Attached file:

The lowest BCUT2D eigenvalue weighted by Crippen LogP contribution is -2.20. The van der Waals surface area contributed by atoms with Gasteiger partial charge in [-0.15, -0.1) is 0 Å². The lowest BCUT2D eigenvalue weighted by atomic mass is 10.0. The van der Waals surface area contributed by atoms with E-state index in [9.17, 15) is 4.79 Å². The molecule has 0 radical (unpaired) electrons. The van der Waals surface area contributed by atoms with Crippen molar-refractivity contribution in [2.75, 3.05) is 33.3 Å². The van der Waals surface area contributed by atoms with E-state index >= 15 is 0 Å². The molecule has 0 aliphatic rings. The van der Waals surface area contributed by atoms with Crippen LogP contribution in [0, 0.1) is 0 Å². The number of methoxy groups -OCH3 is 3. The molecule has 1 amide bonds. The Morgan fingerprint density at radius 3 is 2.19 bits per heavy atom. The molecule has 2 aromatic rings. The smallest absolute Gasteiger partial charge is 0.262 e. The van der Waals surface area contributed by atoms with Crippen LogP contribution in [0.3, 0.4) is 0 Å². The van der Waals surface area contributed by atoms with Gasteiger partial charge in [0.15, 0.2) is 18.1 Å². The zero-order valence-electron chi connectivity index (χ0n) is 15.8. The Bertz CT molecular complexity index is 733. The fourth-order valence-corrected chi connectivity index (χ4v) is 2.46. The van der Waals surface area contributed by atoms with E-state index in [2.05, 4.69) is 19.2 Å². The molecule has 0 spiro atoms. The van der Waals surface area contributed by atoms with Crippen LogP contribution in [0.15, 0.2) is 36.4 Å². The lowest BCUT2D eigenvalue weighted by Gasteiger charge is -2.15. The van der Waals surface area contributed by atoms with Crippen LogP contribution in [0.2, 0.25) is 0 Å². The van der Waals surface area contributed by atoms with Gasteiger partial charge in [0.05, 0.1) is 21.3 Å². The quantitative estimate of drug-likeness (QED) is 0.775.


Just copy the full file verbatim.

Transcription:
The lowest BCUT2D eigenvalue weighted by Crippen LogP contribution is -2.20. The van der Waals surface area contributed by atoms with Gasteiger partial charge in [-0.15, -0.1) is 0 Å². The lowest BCUT2D eigenvalue weighted by atomic mass is 10.0. The van der Waals surface area contributed by atoms with E-state index in [9.17, 15) is 4.79 Å². The molecule has 0 radical (unpaired) electrons. The van der Waals surface area contributed by atoms with Crippen molar-refractivity contribution in [2.75, 3.05) is 33.3 Å². The van der Waals surface area contributed by atoms with E-state index >= 15 is 0 Å². The molecule has 0 aliphatic rings. The van der Waals surface area contributed by atoms with Crippen LogP contribution in [0, 0.1) is 0 Å². The number of methoxy groups -OCH3 is 3. The molecule has 1 amide bonds. The Morgan fingerprint density at radius 3 is 2.19 bits per heavy atom. The molecule has 2 aromatic rings. The smallest absolute Gasteiger partial charge is 0.262 e. The van der Waals surface area contributed by atoms with Crippen LogP contribution in [0.3, 0.4) is 0 Å². The van der Waals surface area contributed by atoms with Gasteiger partial charge in [0.15, 0.2) is 18.1 Å². The zero-order valence-electron chi connectivity index (χ0n) is 15.8. The Bertz CT molecular complexity index is 733. The fourth-order valence-corrected chi connectivity index (χ4v) is 2.46. The van der Waals surface area contributed by atoms with E-state index in [2.05, 4.69) is 19.2 Å². The molecule has 0 spiro atoms. The van der Waals surface area contributed by atoms with Crippen LogP contribution in [0.15, 0.2) is 36.4 Å². The lowest BCUT2D eigenvalue weighted by Gasteiger charge is -2.15. The van der Waals surface area contributed by atoms with Crippen LogP contribution in [0.2, 0.25) is 0 Å². The van der Waals surface area contributed by atoms with Gasteiger partial charge in [0.05, 0.1) is 21.3 Å². The quantitative estimate of drug-likeness (QED) is 0.775.